They were as young as 14, 16, 18. Seeking celebration, relief, escape. Many were inexperienced users who thought they were taking OxyContin, or ecstasy, or cocaine, but were fooled by an even more lethal drug — fentanyl.
With overdose deaths related to fentanyl surging, state Sen. Pat Bates, R-Laguna Niguel re-introduced a bill on Dec. 15 that would task California’s Attorney General with getting a firmer handle on the problem and crafting coherent solutions.
Modeled after an earlier legislative effort targeting methamphetamine, Senate Bill 75 would require the A.G.’s office to establish and chair a “Southern California Fentanyl Task Force” to enhance law enforcement agency coordination, recommend changes to the law and bring a state-wide caliber of expertise to the issue. It would cover the hard-hit counties of Los Angeles, Orange, Riverside, San Bernardino and San Diego.
“This issue is so widespread that it needs state coordination and implementation over several levels of government to see the effectiveness and results that were attained by other AG task forces,” says a primer on the bill.
It’s a bipartisan effort crafted with Orange County Sheriff Don Barnes and co-authors Assemblymembers Cottie Petrie-Norris, D-Laguna Beach and Marie Waldron, R-Escondido; and Sen. Melissa Melendez, R-Lake Elsinore.
“As a former social worker who once worked in communities ravaged by drugs, (I believe) California must do more to save people from fentanyl-related tragedies,” said Bates in a prepared statement. “A task force would help maximize existing resources and improve communication among various agencies.”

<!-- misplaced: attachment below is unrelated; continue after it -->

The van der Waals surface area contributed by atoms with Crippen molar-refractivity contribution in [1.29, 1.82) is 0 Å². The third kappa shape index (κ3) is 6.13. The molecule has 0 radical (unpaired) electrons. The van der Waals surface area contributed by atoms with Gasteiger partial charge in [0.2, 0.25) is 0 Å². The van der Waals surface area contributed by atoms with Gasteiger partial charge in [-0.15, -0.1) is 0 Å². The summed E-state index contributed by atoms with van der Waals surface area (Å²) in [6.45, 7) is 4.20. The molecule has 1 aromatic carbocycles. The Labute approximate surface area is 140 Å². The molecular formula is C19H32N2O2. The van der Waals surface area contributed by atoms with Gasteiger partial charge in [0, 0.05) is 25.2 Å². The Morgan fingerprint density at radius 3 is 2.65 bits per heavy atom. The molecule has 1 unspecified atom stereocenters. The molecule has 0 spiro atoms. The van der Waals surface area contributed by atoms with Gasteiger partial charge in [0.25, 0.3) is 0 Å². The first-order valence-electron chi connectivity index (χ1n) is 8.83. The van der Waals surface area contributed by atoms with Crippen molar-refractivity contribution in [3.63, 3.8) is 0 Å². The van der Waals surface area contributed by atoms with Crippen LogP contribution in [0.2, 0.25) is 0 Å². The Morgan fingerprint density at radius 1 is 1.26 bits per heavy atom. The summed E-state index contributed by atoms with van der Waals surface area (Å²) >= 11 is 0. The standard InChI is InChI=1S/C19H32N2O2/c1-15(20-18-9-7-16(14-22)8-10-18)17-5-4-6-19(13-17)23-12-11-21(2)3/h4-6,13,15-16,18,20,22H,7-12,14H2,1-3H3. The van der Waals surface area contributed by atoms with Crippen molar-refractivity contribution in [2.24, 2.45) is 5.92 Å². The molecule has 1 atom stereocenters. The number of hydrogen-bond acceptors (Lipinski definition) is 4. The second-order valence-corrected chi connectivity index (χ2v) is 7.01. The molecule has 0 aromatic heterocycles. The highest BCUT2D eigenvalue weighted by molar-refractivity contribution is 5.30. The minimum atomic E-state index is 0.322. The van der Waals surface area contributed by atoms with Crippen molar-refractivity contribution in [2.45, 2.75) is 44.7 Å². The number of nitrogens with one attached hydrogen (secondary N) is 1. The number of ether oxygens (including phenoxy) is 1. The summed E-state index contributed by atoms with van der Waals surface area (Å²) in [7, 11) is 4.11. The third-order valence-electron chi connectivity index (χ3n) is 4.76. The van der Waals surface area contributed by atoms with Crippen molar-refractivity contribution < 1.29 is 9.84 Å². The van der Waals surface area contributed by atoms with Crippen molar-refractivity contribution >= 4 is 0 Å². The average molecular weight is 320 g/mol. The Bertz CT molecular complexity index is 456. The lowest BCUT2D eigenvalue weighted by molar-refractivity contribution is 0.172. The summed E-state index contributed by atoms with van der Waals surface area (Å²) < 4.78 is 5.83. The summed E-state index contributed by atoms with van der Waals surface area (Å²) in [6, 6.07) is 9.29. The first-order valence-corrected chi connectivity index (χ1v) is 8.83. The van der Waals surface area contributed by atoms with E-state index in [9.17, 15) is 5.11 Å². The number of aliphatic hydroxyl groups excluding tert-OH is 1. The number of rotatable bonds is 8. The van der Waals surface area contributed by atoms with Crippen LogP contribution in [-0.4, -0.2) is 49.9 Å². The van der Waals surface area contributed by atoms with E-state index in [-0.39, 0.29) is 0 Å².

The new bill is the latest incarnation of an idea Bates introduced in March, which was sidelined as the Legislature pivoted to the pandemic. Lawmakers hope to accomplish a major overhaul of the troubled addiction treatment industry next year.
The pandemic has only pumped up overdose deaths. Consider:
-The U.S. Centers for Disease Control tracked 32,000 deaths from synthetic opioids last year — primarily fentanyl. It’s projecting deaths will leap more than 26% this year, to some 46,000.
-In California, the toll has been grim. There were 104 fentanyl-related overdose deaths in 2014; quadruple that in 2017 (431); and almost quadruple that in 2019 (1,513). Officials expect fentanyl-related deaths to spike to some 1,900 in the Golden State in 2020.
In Los Angeles County alone, deaths soared from 117 in 2017 to a projected 783 in 2020, Bates said. And it’s not because there’s an exponentially-growing number of hard-core drug addicts; it’s because fentanyl has made its way into recreational drugs bought by occasional, casual users, many parents say.
In 2013, only 3% of overdose deaths in Los Angeles County involved fentanyl. But by last year fentanyl was linked to 32.8% of the county’s overdose deaths, and in the first seven months of 2020 it was nearly 50%, said Nicole Nishida, spokesperson for the U.S. Drug Enforcement Administration.
“Fentanyl continues to pose a substantial risk to our communities,” said Orange County Sheriff Barnes in a prepared statement.
“As a state we must enhance our efforts to reduce the prevalence of this opioid from our communities. The current trend of rising fentanyl-related deaths is unacceptable.”
The victims are not only the users: Cartels increasingly lure young people, often students, to smuggle drugs across the border with promises of money and electronics, officials said. First responders are at risk as well: After police pulled a car over on Dec. 15, in Orange, a man tore open a plastic bag and dumped fentanyl on the ground, spilling it on the shoes and pants of officers and suspects. A small amount of the drug can be lethal.
The Senate has not yet set a hearing date for the bill. Bates has also authored several bills seeking to add fentanyl to the lost of dangerous drugs that are subject to penalty enhancements. Those haven’t been successful, but she plans to keep trying.
Source: Orange County Register